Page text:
Construction Tips for Women

According to the American Society of Safety Engineers (ASSE) male and female construction workers share many health and safety concerns, including muscle strains, lifting issues, reproductive hazards and sanitary concerns.  However, ASSE notes the solutions to some of these concerns may differ for women, not only in construction, but also in a number of other industries.

ASSE Buffalo, NY member Carol Schmeidler, CSP, who authored a Safety and Health Issues for Women chapter in ASSE’s Construction Safety Management and Engineering book, says one difference is that PPE and clothing often are designed for average-size men.

That means protective equipment and clothing may not fit women properly, so its effectiveness might be reduced as a result. Schmeidler says supervisors should ensure that their female workers are satisfied that their PPE and work clothing fits properly.  This includes hardhats, breathing apparatus and hand protection.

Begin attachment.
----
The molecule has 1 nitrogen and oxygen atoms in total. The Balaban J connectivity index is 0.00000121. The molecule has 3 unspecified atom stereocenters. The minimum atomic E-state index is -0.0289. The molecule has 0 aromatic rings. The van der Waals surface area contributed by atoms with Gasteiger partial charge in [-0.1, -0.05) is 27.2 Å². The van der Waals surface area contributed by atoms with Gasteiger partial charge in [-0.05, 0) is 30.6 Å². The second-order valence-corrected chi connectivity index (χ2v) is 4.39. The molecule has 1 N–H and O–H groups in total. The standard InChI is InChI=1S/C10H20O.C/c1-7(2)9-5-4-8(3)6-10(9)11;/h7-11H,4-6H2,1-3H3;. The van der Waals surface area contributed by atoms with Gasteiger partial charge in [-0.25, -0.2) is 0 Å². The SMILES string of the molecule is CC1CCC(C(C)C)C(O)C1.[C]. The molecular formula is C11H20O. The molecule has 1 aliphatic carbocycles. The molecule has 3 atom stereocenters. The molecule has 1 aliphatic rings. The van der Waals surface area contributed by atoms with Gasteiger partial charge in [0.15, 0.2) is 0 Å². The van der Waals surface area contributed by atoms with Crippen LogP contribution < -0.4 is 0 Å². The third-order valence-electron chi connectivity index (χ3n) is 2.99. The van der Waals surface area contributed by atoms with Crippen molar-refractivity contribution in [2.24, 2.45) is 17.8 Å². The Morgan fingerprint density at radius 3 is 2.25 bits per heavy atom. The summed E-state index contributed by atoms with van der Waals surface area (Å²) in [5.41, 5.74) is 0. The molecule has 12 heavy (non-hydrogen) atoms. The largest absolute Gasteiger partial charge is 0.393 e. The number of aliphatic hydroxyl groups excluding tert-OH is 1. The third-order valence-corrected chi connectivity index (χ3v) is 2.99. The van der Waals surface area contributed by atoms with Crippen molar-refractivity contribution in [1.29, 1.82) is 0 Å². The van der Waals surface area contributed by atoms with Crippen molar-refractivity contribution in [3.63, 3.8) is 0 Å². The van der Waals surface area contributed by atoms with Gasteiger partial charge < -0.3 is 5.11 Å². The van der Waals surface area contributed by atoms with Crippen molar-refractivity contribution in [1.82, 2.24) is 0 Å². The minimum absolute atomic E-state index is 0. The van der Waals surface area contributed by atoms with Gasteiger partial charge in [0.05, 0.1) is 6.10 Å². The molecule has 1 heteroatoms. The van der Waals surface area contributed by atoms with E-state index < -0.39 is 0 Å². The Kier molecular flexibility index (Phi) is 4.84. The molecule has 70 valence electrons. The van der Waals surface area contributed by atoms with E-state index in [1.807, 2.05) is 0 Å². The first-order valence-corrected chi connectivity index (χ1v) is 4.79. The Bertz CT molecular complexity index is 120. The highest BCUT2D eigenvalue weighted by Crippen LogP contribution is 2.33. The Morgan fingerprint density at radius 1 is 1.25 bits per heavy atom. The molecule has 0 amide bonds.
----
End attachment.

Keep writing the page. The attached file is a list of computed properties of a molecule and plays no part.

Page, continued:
Other safety tips for females in construction provided by ASSE include:

  • Ensuring that construction tools such as hammers fit workers who have smaller hands.
  • Providing wheelbarrows for heavy loads, or where possible, allowing loads to be dragged instead of lifted.  Often, large loads can be broken down into lighter, more manageable piles or bundles.
  • Helping workers maintain their visibility at construction sites by wearing bright, reflective vests.  Smaller workers may not be as visible to machine and vehicle operators, so these vests can help them to stand out during adverse weather conditions or in low light.
  • Letting all workers know that harassment or hostility will not be tolerated and that all incidents will be reported to upper management and human resources.
  • Encouraging workers to dress properly for cold weather conditions and providing regular breaks to protect workers from frostbite and hypothermia.
  • Ensuring that workers stay drink enough water while working in hot conditions either indoors or outdoors.
  • Providing sanitary conditions for all workers. Pregnant women especially, require sanitary conditions to prevent infections, including provision of hand soap or sanitizing wipes.  All workers should be encouraged to wash their hands or use sanitizing gels or wipes after working.

To read more about women in construction and safety and health considerations, visit: www.osha.gov/doc/accsh/haswicformal.html